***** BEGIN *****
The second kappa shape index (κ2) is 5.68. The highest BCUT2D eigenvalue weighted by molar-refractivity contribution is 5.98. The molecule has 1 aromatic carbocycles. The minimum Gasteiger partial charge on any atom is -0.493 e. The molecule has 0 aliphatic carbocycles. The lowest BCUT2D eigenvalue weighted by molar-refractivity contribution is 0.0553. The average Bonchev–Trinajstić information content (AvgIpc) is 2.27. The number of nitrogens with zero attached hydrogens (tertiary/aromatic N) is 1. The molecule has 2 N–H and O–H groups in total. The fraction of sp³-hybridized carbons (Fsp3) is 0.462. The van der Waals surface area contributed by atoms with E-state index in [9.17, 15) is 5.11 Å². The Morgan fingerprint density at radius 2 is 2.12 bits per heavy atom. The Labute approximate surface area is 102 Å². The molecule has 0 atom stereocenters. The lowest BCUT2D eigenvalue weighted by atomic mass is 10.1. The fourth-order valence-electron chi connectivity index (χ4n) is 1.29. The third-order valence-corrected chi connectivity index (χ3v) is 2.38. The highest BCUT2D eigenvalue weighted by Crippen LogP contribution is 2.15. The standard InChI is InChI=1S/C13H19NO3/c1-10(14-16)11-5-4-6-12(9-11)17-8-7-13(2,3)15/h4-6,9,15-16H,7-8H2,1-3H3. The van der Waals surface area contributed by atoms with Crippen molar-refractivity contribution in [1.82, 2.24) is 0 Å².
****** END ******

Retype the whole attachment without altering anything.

The second kappa shape index (κ2) is 5.68. The highest BCUT2D eigenvalue weighted by molar-refractivity contribution is 5.98. The molecule has 1 aromatic carbocycles. The minimum Gasteiger partial charge on any atom is -0.493 e. The molecule has 0 aliphatic carbocycles. The lowest BCUT2D eigenvalue weighted by molar-refractivity contribution is 0.0553. The average Bonchev–Trinajstić information content (AvgIpc) is 2.27. The number of nitrogens with zero attached hydrogens (tertiary/aromatic N) is 1. The molecule has 2 N–H and O–H groups in total. The fraction of sp³-hybridized carbons (Fsp3) is 0.462. The van der Waals surface area contributed by atoms with E-state index in [9.17, 15) is 5.11 Å². The Morgan fingerprint density at radius 2 is 2.12 bits per heavy atom. The Labute approximate surface area is 102 Å². The molecule has 0 atom stereocenters. The lowest BCUT2D eigenvalue weighted by atomic mass is 10.1. The fourth-order valence-electron chi connectivity index (χ4n) is 1.29. The third-order valence-corrected chi connectivity index (χ3v) is 2.38. The highest BCUT2D eigenvalue weighted by Crippen LogP contribution is 2.15. The standard InChI is InChI=1S/C13H19NO3/c1-10(14-16)11-5-4-6-12(9-11)17-8-7-13(2,3)15/h4-6,9,15-16H,7-8H2,1-3H3. The van der Waals surface area contributed by atoms with Crippen molar-refractivity contribution in [1.82, 2.24) is 0 Å².